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Idaho House of Representatives Passes Bill Banning Motorcycle Profiling

Idaho on the way to banning motorcycle profiling

The House of Representatives of Idaho has recently passed a bill which makes it illegal for police to detain motorcycle riders based solely on profiling. The bill is one of several that is currently under consideration by legislatures across the country, indicating a growing awareness of unfair treatment of clubs and riders by law enforcement.

The Idaho bill prohibits law enforcement from pulling over motorcycle riders or persons wearing motorcycle paraphernalia who have not violated any traffic laws. The state representative who spoke in favor of the bill called it a “tiny sliver in the right direction.” Rep. John McCrostie explained, “at the end of the day, nobody should be treated differently just because they look differently.” The bill is now being considered by the Idaho State Senate.

Local Idaho residents involved in the biking community expressed their approval of the new law. Mark Romero is a Boise resident who has been involved in the city’s riding scene and has been a strong supporter of the local POW*MIA Awareness Rally. He told reporters, “these aren’t gangs, they’re clubs. I don’t know if it’s reality TV, social media or old stigmas, but the guys that are in clubs do tend to get a lot more attention from the law.” Romero went on, “I understand law enforcement is trying to do their jobs and it’s not a good guy, bad guy kind of thing and I’m not saying every biker is a saint. But not every cop is a saint either.”

A similar bill is currently before the Texas state legislature, as well. Motorcyclists recently rallied in support of the bill, and representatives from the group noted that bikers had come under increasing scrutiny after the 2015 shootout in Waco that involved biker groups. One proponent of the Texas bill explained that more and more riders are being pulled over by law enforcement without cause, noting that “what they do is make you undress and take pictures of all your tattoos, they want to know what motorcycle club you’re in, what you’re doing and where you’re going.” Likewise, Washington state is considering a bill that would categorize “wearing motorcycle-related or motorcycle-club related paraphernalia” as a civil right in an effort to discourage motorcycle rider profiling.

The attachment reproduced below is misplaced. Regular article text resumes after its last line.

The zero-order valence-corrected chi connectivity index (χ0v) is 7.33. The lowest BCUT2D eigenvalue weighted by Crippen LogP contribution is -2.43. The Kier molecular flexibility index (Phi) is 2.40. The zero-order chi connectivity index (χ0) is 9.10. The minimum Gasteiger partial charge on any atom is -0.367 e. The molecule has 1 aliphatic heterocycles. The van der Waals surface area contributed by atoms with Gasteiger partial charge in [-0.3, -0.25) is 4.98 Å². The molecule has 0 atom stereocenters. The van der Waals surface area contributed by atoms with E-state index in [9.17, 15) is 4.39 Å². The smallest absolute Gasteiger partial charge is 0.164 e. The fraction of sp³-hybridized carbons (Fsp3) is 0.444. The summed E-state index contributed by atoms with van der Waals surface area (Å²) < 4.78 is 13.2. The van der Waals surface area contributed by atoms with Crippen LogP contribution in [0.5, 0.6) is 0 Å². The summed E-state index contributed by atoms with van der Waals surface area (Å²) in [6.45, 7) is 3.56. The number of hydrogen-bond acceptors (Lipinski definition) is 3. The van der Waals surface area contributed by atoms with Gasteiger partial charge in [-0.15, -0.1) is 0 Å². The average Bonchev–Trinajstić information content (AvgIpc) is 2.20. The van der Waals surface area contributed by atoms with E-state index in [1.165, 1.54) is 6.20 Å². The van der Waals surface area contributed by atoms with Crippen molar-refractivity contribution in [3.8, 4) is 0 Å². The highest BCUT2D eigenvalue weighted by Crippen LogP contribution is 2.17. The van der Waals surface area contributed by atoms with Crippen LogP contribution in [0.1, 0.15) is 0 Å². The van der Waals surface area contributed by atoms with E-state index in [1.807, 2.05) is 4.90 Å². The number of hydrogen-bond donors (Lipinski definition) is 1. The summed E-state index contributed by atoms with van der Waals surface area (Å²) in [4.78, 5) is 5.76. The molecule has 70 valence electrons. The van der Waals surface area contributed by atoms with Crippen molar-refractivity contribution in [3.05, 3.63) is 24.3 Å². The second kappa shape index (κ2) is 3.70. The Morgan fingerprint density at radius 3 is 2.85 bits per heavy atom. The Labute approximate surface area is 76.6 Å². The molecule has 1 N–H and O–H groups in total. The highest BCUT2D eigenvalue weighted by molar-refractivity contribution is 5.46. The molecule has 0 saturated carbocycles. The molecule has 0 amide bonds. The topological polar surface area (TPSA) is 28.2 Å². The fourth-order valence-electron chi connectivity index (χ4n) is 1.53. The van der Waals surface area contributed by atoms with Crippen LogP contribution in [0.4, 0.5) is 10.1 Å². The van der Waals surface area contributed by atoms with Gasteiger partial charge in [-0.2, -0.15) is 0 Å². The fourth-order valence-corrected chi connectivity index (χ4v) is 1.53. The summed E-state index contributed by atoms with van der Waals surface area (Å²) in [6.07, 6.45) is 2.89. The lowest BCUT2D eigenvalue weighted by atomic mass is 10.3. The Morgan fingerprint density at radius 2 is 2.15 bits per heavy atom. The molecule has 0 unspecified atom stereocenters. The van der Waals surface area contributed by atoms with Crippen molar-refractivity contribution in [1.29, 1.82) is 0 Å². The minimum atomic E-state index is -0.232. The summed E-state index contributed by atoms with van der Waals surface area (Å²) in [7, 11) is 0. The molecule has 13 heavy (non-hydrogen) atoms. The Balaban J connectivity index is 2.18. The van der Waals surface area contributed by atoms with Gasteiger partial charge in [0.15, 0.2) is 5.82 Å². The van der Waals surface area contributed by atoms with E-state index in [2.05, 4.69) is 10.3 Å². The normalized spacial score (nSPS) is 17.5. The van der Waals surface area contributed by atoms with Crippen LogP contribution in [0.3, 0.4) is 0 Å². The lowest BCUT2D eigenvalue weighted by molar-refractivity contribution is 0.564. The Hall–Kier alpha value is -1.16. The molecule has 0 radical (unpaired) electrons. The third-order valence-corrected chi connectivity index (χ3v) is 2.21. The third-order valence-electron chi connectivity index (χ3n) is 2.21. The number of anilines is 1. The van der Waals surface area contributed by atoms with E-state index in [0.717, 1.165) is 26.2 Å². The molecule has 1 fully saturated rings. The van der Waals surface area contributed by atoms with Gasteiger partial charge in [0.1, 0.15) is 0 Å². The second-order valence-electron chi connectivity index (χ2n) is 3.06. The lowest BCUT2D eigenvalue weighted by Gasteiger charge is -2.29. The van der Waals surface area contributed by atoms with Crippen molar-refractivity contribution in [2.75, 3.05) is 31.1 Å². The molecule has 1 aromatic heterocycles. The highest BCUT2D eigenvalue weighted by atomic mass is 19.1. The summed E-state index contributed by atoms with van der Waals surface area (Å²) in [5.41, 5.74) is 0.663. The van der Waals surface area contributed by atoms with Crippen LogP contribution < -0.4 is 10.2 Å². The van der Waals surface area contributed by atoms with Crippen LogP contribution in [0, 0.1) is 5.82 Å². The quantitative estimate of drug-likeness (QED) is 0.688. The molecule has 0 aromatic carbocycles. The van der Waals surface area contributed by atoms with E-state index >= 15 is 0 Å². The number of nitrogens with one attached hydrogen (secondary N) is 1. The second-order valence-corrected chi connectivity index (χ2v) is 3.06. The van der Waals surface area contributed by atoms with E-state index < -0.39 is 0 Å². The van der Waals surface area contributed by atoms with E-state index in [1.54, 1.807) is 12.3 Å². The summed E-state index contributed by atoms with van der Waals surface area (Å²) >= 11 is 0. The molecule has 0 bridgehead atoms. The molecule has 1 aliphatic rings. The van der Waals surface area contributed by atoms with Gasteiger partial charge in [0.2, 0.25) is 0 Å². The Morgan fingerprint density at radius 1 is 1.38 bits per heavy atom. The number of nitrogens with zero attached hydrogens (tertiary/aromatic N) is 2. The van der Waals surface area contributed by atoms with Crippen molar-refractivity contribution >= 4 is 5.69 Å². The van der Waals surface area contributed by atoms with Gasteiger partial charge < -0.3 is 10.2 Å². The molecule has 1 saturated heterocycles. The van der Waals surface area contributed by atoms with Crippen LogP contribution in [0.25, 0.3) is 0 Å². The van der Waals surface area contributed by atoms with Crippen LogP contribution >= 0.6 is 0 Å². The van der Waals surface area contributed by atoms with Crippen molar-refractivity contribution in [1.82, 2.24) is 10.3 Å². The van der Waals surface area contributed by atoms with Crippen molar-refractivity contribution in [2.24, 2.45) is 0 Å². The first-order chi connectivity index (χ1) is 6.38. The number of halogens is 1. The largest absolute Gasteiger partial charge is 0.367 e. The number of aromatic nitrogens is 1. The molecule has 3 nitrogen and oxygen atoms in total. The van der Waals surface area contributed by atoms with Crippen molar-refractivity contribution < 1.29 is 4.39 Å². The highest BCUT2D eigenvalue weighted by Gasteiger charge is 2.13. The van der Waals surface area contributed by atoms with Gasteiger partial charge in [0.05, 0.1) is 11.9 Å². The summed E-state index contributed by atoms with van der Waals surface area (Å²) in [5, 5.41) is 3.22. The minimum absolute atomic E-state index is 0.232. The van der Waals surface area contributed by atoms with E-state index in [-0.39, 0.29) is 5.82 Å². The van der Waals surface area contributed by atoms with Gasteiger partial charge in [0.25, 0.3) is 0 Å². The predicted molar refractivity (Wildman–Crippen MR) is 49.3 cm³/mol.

If you’ve had your civil rights threatened through unfair treatment by law enforcement due to your status as a motorcycle rider, find out if you have a claim for money damages as a result of that discrimination by contacting the determined and aggressive Bay Area motorcycle rights attorney William Weiss for a consultation on your case, at 415-362-6765.

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